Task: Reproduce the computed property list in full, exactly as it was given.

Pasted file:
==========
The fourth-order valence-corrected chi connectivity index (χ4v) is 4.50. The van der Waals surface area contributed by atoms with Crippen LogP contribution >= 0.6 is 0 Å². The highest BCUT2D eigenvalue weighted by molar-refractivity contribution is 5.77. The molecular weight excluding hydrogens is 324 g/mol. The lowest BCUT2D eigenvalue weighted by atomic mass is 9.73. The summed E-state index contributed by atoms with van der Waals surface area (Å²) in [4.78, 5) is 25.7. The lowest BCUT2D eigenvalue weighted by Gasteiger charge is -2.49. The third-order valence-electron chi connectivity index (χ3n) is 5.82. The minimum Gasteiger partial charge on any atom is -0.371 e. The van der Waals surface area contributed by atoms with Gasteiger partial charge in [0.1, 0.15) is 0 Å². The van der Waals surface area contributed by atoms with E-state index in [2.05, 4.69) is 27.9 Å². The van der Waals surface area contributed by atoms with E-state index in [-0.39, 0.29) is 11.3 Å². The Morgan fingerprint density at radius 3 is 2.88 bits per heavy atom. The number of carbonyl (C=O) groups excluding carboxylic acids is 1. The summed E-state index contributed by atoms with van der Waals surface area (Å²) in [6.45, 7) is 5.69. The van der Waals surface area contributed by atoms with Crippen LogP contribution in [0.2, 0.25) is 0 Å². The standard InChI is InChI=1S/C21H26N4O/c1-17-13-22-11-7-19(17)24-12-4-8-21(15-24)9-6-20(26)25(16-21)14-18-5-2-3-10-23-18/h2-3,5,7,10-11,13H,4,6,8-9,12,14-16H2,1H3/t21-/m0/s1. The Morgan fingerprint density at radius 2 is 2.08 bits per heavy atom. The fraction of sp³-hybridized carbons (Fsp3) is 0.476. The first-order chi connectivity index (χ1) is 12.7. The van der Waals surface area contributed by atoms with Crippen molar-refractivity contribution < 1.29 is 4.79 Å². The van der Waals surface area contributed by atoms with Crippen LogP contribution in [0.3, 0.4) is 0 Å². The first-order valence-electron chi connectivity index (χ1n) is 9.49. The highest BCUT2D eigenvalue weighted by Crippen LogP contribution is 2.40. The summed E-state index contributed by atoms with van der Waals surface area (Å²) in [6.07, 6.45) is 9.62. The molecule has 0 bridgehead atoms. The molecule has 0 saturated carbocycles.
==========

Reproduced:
The fourth-order valence-corrected chi connectivity index (χ4v) is 4.50. The van der Waals surface area contributed by atoms with Crippen LogP contribution >= 0.6 is 0 Å². The highest BCUT2D eigenvalue weighted by molar-refractivity contribution is 5.77. The molecular weight excluding hydrogens is 324 g/mol. The lowest BCUT2D eigenvalue weighted by atomic mass is 9.73. The summed E-state index contributed by atoms with van der Waals surface area (Å²) in [4.78, 5) is 25.7. The lowest BCUT2D eigenvalue weighted by Gasteiger charge is -2.49. The third-order valence-electron chi connectivity index (χ3n) is 5.82. The minimum Gasteiger partial charge on any atom is -0.371 e. The van der Waals surface area contributed by atoms with Gasteiger partial charge in [0.1, 0.15) is 0 Å². The van der Waals surface area contributed by atoms with E-state index in [2.05, 4.69) is 27.9 Å². The van der Waals surface area contributed by atoms with E-state index in [-0.39, 0.29) is 11.3 Å². The Morgan fingerprint density at radius 3 is 2.88 bits per heavy atom. The number of carbonyl (C=O) groups excluding carboxylic acids is 1. The summed E-state index contributed by atoms with van der Waals surface area (Å²) in [6.45, 7) is 5.69. The van der Waals surface area contributed by atoms with Crippen LogP contribution in [0.2, 0.25) is 0 Å². The standard InChI is InChI=1S/C21H26N4O/c1-17-13-22-11-7-19(17)24-12-4-8-21(15-24)9-6-20(26)25(16-21)14-18-5-2-3-10-23-18/h2-3,5,7,10-11,13H,4,6,8-9,12,14-16H2,1H3/t21-/m0/s1. The Morgan fingerprint density at radius 2 is 2.08 bits per heavy atom. The fraction of sp³-hybridized carbons (Fsp3) is 0.476. The first-order chi connectivity index (χ1) is 12.7. The van der Waals surface area contributed by atoms with Crippen molar-refractivity contribution < 1.29 is 4.79 Å². The van der Waals surface area contributed by atoms with Crippen LogP contribution in [0.3, 0.4) is 0 Å². The first-order valence-electron chi connectivity index (χ1n) is 9.49. The highest BCUT2D eigenvalue weighted by Crippen LogP contribution is 2.40. The summed E-state index contributed by atoms with van der Waals surface area (Å²) in [6.07, 6.45) is 9.62. The molecule has 0 bridgehead atoms. The molecule has 0 saturated carbocycles.